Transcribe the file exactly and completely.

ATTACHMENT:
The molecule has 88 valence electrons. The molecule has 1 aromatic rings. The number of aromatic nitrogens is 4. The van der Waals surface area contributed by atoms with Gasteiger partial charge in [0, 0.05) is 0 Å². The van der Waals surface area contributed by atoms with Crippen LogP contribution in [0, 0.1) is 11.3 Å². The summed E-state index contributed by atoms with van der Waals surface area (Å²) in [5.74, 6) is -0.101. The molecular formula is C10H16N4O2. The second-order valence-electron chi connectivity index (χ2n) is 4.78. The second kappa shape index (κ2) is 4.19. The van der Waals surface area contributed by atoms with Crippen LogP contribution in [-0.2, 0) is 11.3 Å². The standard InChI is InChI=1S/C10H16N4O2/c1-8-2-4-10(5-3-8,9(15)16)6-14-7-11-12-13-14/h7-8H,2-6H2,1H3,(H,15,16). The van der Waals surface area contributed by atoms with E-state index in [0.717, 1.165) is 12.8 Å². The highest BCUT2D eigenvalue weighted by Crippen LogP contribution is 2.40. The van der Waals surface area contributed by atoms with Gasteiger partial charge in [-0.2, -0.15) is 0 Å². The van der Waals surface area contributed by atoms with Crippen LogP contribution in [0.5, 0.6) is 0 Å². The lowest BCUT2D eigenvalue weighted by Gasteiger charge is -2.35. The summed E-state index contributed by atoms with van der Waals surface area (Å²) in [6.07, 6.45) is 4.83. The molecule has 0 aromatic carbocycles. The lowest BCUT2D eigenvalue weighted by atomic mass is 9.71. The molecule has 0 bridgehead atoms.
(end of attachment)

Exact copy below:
The molecule has 88 valence electrons. The molecule has 1 aromatic rings. The number of aromatic nitrogens is 4. The van der Waals surface area contributed by atoms with Gasteiger partial charge in [0, 0.05) is 0 Å². The van der Waals surface area contributed by atoms with Crippen LogP contribution in [0, 0.1) is 11.3 Å². The summed E-state index contributed by atoms with van der Waals surface area (Å²) in [5.74, 6) is -0.101. The molecular formula is C10H16N4O2. The second-order valence-electron chi connectivity index (χ2n) is 4.78. The second kappa shape index (κ2) is 4.19. The van der Waals surface area contributed by atoms with Crippen LogP contribution in [-0.2, 0) is 11.3 Å². The standard InChI is InChI=1S/C10H16N4O2/c1-8-2-4-10(5-3-8,9(15)16)6-14-7-11-12-13-14/h7-8H,2-6H2,1H3,(H,15,16). The van der Waals surface area contributed by atoms with E-state index in [0.717, 1.165) is 12.8 Å². The highest BCUT2D eigenvalue weighted by Crippen LogP contribution is 2.40. The van der Waals surface area contributed by atoms with Gasteiger partial charge in [-0.2, -0.15) is 0 Å². The van der Waals surface area contributed by atoms with Crippen LogP contribution in [0.5, 0.6) is 0 Å². The lowest BCUT2D eigenvalue weighted by Gasteiger charge is -2.35. The summed E-state index contributed by atoms with van der Waals surface area (Å²) in [6.07, 6.45) is 4.83. The molecule has 0 aromatic carbocycles. The lowest BCUT2D eigenvalue weighted by atomic mass is 9.71. The molecule has 0 bridgehead atoms.